Dying with dignity

SHE was exhausted by her illness but eloquent when asserting she wanted to die.
“Elizabeth” was tired of fighting the intractable pain, she said. As a Christian, she was not afraid of death. In fact, she welcomed it.
She said goodbye to those she loved the night before her planned peaceful exit from this world.
It was a sad yet serene time. Those who gathered at her bedside believed she had the right to die when she wished.
She knew that both passive euthanasia (switching off life-support systems) and active euthanasia (administering of a fatal drug dose) was practised by some doctors. It had not been hard to find the help she needed.

If she had religious misgivings about ending it all, she did not mention them. She seemed to have no qualms about the legality.
Near the end, the subject of death was not enshrined in the usual taboos. Perhaps it should always be that way.
Legal and medical quandries about the definition of death and rights of the terminally ill, and their families and friends, have challenged us all.
The word euthanasia is derived from the Greek words eu and thanatos meaning good death. It was originally a word with positive aspects

In many Western nations, suicide is now legal. But euthanasia is illegal and the only lawful option is to remain alive, often in great pain, until the body collapses.
The problem is that the protraction of dying has become a by-product of medical technology. Death is not seen as something natural but as something alien. Illnesses are treated with every possible medical weapon, sometimes with little thought for the ill.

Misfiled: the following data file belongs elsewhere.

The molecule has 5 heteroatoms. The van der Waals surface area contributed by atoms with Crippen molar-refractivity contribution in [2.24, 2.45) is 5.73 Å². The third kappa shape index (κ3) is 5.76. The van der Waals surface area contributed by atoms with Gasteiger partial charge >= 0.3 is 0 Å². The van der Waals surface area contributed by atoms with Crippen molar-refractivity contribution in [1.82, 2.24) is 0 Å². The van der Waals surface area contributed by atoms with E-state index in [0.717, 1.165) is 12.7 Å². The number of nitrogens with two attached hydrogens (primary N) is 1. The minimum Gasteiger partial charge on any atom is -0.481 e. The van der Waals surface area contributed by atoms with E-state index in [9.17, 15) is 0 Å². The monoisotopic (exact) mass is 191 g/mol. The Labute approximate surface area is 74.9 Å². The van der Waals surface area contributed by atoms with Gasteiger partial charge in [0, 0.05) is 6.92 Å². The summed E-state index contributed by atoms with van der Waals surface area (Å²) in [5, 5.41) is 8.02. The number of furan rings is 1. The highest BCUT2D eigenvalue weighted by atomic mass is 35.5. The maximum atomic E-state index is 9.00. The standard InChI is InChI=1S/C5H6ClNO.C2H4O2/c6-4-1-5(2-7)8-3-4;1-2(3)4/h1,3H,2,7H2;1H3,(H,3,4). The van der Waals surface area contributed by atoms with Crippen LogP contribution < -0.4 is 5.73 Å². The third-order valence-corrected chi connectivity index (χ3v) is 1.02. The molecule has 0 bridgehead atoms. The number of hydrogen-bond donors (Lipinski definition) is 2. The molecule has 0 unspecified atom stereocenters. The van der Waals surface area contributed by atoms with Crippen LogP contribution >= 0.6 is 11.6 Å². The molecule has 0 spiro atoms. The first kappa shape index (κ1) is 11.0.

Euthanasia is seen by many as an unacceptable horror. Yet cryogenic storage of dead bodies and heads is promoted by others as a means of preserving the deceased in a form suitable for future scientific therapies.


13 thoughts on “Dying with dignity

  1. It’s an important subject to discuss, particularly with those close to you. On the other side to the story told above, I’ve known quite a few cases where the relatives and medical staff just presume the person is “not for resuscitation” and that they want to “slip away”, without actually asking the patient. In several cases, this has been not at all what the person wants. There seems to be this assumption that taking away life support is the way to go and that you should want a “natural” death. But everyone is different. I have a very elderly, ill relative who family members assume wants to be allowed to die. But when we asked him straight out recently, he said he definitely did not want to die, wanted to be resuscitated and so on. I don’t know if the staff at the home will even take any notice of his wishes, because everyone thinks he’s “had a good innings”.


    • Hi Bryan and all,

      Since I have had the privilege (and indeed some satisfaction through my grief) in having several of my beloved cats euthanased in their old age, and I just marvelled at the beautiful peaceful way that they have passed away.

      i would definitely want to have the option, if I’m ever just too far gone in pain or in quality and dignity of life to stay with it any longer, to be given the chance to slip away simply and peacefully at my own discretion.

      And I’m making it plain to all friends and relatives that that is my wish. I have no fear of death. One or two spiritual and gracious experiences have convinced me that ‘passing over’ is no pain, and that the ‘other side’ with its Deity and its ‘inhabitants’, is welcoming and loving.



      • Hi Rian,

        I was in the middle of typing my thoughts on the subject and this song popped into my head.

        I guess I can’t even bear to think about it—the dilemma of not wanting to see the one I love in unbearable pain and, at the same time, not wanting that person to have to take their own life because of it. How do ‘I’ let go? How will ‘I’ ever survive ‘my’ loss? You see, it profoundly affects all of us.